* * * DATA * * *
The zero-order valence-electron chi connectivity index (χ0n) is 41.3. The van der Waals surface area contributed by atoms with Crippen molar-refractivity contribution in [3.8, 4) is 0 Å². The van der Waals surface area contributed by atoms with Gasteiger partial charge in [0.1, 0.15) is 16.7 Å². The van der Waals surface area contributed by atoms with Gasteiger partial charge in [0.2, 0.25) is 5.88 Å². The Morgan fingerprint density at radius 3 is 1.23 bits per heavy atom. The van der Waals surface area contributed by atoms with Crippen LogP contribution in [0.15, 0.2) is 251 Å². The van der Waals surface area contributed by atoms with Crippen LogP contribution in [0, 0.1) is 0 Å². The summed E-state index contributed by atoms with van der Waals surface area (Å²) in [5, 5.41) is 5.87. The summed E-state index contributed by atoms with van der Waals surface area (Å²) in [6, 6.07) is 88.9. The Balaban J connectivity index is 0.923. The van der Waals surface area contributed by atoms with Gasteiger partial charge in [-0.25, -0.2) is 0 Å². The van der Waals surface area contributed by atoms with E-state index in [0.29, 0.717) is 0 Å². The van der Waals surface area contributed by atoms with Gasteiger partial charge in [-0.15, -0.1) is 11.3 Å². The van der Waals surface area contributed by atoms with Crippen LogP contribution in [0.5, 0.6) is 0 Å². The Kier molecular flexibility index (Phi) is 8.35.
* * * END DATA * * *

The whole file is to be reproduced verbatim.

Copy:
The zero-order valence-electron chi connectivity index (χ0n) is 41.3. The van der Waals surface area contributed by atoms with Crippen molar-refractivity contribution in [3.8, 4) is 0 Å². The van der Waals surface area contributed by atoms with Gasteiger partial charge in [0.1, 0.15) is 16.7 Å². The van der Waals surface area contributed by atoms with Gasteiger partial charge in [0.2, 0.25) is 5.88 Å². The Morgan fingerprint density at radius 3 is 1.23 bits per heavy atom. The van der Waals surface area contributed by atoms with Crippen LogP contribution in [0.15, 0.2) is 251 Å². The van der Waals surface area contributed by atoms with Crippen LogP contribution in [0, 0.1) is 0 Å². The summed E-state index contributed by atoms with van der Waals surface area (Å²) in [5, 5.41) is 5.87. The summed E-state index contributed by atoms with van der Waals surface area (Å²) in [6, 6.07) is 88.9. The Balaban J connectivity index is 0.923. The van der Waals surface area contributed by atoms with Gasteiger partial charge in [-0.25, -0.2) is 0 Å². The van der Waals surface area contributed by atoms with E-state index in [0.29, 0.717) is 0 Å². The van der Waals surface area contributed by atoms with Gasteiger partial charge in [-0.15, -0.1) is 11.3 Å². The van der Waals surface area contributed by atoms with Crippen LogP contribution in [0.5, 0.6) is 0 Å². The Kier molecular flexibility index (Phi) is 8.35.